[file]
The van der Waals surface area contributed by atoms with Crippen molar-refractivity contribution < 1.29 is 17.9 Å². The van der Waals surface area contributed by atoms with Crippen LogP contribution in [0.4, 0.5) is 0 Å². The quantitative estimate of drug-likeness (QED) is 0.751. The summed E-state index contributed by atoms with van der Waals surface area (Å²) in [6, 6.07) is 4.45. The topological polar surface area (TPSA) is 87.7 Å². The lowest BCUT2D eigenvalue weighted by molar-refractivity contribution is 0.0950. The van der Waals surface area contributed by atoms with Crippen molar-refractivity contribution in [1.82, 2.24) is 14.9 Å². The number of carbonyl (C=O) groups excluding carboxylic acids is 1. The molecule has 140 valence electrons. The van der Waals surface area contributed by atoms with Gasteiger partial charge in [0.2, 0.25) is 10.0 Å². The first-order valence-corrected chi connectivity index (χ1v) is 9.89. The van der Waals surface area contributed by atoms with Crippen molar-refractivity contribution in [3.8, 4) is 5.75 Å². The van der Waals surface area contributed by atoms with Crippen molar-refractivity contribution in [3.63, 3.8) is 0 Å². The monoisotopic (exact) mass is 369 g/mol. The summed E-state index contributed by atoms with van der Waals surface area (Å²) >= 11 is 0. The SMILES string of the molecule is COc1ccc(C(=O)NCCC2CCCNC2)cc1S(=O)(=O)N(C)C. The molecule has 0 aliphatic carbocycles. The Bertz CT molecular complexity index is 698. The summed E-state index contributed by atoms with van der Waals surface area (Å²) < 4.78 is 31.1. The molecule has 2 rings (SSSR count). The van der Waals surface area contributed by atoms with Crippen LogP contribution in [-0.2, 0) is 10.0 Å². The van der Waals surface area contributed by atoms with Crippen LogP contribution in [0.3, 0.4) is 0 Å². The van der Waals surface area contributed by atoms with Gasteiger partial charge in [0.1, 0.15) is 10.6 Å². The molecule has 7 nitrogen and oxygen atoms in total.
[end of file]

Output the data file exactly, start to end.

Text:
The van der Waals surface area contributed by atoms with Crippen molar-refractivity contribution < 1.29 is 17.9 Å². The van der Waals surface area contributed by atoms with Crippen LogP contribution in [0.4, 0.5) is 0 Å². The quantitative estimate of drug-likeness (QED) is 0.751. The summed E-state index contributed by atoms with van der Waals surface area (Å²) in [6, 6.07) is 4.45. The topological polar surface area (TPSA) is 87.7 Å². The lowest BCUT2D eigenvalue weighted by molar-refractivity contribution is 0.0950. The van der Waals surface area contributed by atoms with Crippen molar-refractivity contribution in [1.82, 2.24) is 14.9 Å². The number of carbonyl (C=O) groups excluding carboxylic acids is 1. The molecule has 140 valence electrons. The van der Waals surface area contributed by atoms with Gasteiger partial charge in [0.2, 0.25) is 10.0 Å². The first-order valence-corrected chi connectivity index (χ1v) is 9.89. The van der Waals surface area contributed by atoms with Crippen molar-refractivity contribution in [3.8, 4) is 5.75 Å². The van der Waals surface area contributed by atoms with Crippen molar-refractivity contribution in [3.63, 3.8) is 0 Å². The monoisotopic (exact) mass is 369 g/mol. The summed E-state index contributed by atoms with van der Waals surface area (Å²) >= 11 is 0. The SMILES string of the molecule is COc1ccc(C(=O)NCCC2CCCNC2)cc1S(=O)(=O)N(C)C. The molecule has 0 aliphatic carbocycles. The Bertz CT molecular complexity index is 698. The summed E-state index contributed by atoms with van der Waals surface area (Å²) < 4.78 is 31.1. The molecule has 2 rings (SSSR count). The van der Waals surface area contributed by atoms with Crippen LogP contribution in [-0.2, 0) is 10.0 Å². The van der Waals surface area contributed by atoms with Crippen LogP contribution in [0.3, 0.4) is 0 Å². The van der Waals surface area contributed by atoms with Gasteiger partial charge in [0.1, 0.15) is 10.6 Å². The molecule has 7 nitrogen and oxygen atoms in total.